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Soldier Owned: 1953 Mercedes 300 Adenauer


After being purchased new in Germany and shipped home to Colorado after his deployment, this solider-owned 1953 Mercedes-Benz 300 here on craigslist began a long period of dormancy, entering the barn in 1964 and not unearthed until recently. It remains in incredibly solid condition with little rust, original paint and a lightly restored interior. The seller is asking $39,000 for this running and driving Adenauer. 


The graceful Type 300 was the S-Class of its day, packed with innovative features ranging from 4-wheel independent suspension to a fully-synchromesh transmission in all gears. The seller has already carefully updated the interior, reupholstering the seats and refinishing the wood trim inlays in the dash and on the doors. The insides remain quite handsome, complete with the original Becker radio still in place and very solid floors. Even the original horsehair padding is still stuffed inside the seats, which is impressive considering how often these collapse over time.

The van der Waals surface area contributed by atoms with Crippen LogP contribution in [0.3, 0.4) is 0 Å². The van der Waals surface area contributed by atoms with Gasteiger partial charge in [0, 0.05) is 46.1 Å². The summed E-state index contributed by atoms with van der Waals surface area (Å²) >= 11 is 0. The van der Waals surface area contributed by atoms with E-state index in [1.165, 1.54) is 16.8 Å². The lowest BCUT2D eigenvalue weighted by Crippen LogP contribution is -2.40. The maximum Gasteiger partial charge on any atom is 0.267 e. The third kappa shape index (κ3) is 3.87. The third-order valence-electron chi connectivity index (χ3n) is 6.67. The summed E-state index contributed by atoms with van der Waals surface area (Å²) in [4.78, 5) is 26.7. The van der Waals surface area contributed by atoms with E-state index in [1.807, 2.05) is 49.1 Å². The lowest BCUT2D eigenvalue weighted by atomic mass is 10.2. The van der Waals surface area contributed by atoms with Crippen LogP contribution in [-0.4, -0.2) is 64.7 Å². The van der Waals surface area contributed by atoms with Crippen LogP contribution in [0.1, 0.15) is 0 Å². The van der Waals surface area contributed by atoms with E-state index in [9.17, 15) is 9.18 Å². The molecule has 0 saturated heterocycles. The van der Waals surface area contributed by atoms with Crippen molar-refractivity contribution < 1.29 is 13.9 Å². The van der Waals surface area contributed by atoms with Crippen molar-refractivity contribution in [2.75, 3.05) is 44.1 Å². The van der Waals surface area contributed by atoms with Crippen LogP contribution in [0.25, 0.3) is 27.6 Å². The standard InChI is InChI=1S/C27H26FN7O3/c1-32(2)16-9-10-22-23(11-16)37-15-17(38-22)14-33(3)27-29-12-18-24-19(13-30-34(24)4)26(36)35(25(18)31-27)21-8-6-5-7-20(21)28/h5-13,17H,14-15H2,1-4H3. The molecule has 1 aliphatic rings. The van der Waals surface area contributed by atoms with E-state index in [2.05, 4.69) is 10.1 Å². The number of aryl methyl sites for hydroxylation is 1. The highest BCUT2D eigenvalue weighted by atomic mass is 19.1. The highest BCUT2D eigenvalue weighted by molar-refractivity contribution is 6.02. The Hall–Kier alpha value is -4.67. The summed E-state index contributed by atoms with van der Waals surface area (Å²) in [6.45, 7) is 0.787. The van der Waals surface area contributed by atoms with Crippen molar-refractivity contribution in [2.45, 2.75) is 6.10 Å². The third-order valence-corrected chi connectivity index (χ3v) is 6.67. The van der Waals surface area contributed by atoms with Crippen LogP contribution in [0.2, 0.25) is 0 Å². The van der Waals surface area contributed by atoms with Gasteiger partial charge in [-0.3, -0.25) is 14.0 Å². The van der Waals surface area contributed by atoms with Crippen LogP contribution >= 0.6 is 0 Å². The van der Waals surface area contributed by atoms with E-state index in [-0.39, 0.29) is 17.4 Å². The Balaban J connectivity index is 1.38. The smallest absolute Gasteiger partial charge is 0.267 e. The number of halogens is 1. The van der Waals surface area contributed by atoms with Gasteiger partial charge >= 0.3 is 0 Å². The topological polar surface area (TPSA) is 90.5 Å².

The M186 straight-six benefits from a rebuilt carb and fresh fuel lines and heater/cooling hoses. New brake lines have been installed, but the brake master cylinder and wheel slave cylinders have been sent out for rebuilding. It’s hard to tell why the seller is stopping the project now, as it seems like good work is being done and some of the hard jobs are out of the way. However, these are not simple vehicles to restore, so perhaps he simply has had enough. The undercarriage hasn’t been touched, so plan on tackling bushings and the load-leveling suspension.